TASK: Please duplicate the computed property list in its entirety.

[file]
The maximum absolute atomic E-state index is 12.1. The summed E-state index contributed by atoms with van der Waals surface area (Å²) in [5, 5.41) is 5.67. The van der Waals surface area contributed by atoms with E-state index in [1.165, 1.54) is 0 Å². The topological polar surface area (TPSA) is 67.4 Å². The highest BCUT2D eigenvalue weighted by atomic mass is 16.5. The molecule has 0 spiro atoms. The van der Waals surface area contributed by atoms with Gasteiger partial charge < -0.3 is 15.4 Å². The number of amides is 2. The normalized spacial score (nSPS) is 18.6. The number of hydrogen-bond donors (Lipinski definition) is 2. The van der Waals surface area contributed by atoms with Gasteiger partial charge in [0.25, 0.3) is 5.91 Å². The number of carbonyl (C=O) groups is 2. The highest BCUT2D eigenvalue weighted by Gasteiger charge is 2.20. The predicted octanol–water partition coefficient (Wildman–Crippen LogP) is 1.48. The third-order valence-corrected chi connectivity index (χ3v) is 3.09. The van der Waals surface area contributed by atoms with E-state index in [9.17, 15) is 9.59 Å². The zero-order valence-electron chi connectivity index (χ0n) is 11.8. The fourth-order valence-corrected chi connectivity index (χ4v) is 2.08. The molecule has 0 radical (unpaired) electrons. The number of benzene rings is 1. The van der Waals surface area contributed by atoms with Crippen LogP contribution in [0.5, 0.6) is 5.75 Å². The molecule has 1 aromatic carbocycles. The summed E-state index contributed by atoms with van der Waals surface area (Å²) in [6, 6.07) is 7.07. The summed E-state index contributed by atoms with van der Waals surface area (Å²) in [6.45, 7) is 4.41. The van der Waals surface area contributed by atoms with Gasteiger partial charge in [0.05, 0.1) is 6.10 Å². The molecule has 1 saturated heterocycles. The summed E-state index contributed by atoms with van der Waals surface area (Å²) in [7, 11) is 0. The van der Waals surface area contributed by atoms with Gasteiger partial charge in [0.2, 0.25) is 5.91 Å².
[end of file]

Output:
The maximum absolute atomic E-state index is 12.1. The summed E-state index contributed by atoms with van der Waals surface area (Å²) in [5, 5.41) is 5.67. The van der Waals surface area contributed by atoms with E-state index in [1.165, 1.54) is 0 Å². The topological polar surface area (TPSA) is 67.4 Å². The highest BCUT2D eigenvalue weighted by atomic mass is 16.5. The molecule has 0 spiro atoms. The van der Waals surface area contributed by atoms with Gasteiger partial charge < -0.3 is 15.4 Å². The number of amides is 2. The normalized spacial score (nSPS) is 18.6. The number of hydrogen-bond donors (Lipinski definition) is 2. The van der Waals surface area contributed by atoms with Gasteiger partial charge in [0.25, 0.3) is 5.91 Å². The number of carbonyl (C=O) groups is 2. The highest BCUT2D eigenvalue weighted by Gasteiger charge is 2.20. The predicted octanol–water partition coefficient (Wildman–Crippen LogP) is 1.48. The third-order valence-corrected chi connectivity index (χ3v) is 3.09. The van der Waals surface area contributed by atoms with E-state index in [9.17, 15) is 9.59 Å². The zero-order valence-electron chi connectivity index (χ0n) is 11.8. The fourth-order valence-corrected chi connectivity index (χ4v) is 2.08. The molecule has 0 radical (unpaired) electrons. The number of benzene rings is 1. The van der Waals surface area contributed by atoms with Crippen LogP contribution in [0.5, 0.6) is 5.75 Å². The molecule has 1 aromatic carbocycles. The summed E-state index contributed by atoms with van der Waals surface area (Å²) in [6, 6.07) is 7.07. The summed E-state index contributed by atoms with van der Waals surface area (Å²) in [6.45, 7) is 4.41. The van der Waals surface area contributed by atoms with Gasteiger partial charge in [0.05, 0.1) is 6.10 Å². The molecule has 1 saturated heterocycles. The summed E-state index contributed by atoms with van der Waals surface area (Å²) in [7, 11) is 0. The van der Waals surface area contributed by atoms with Gasteiger partial charge in [0.2, 0.25) is 5.91 Å².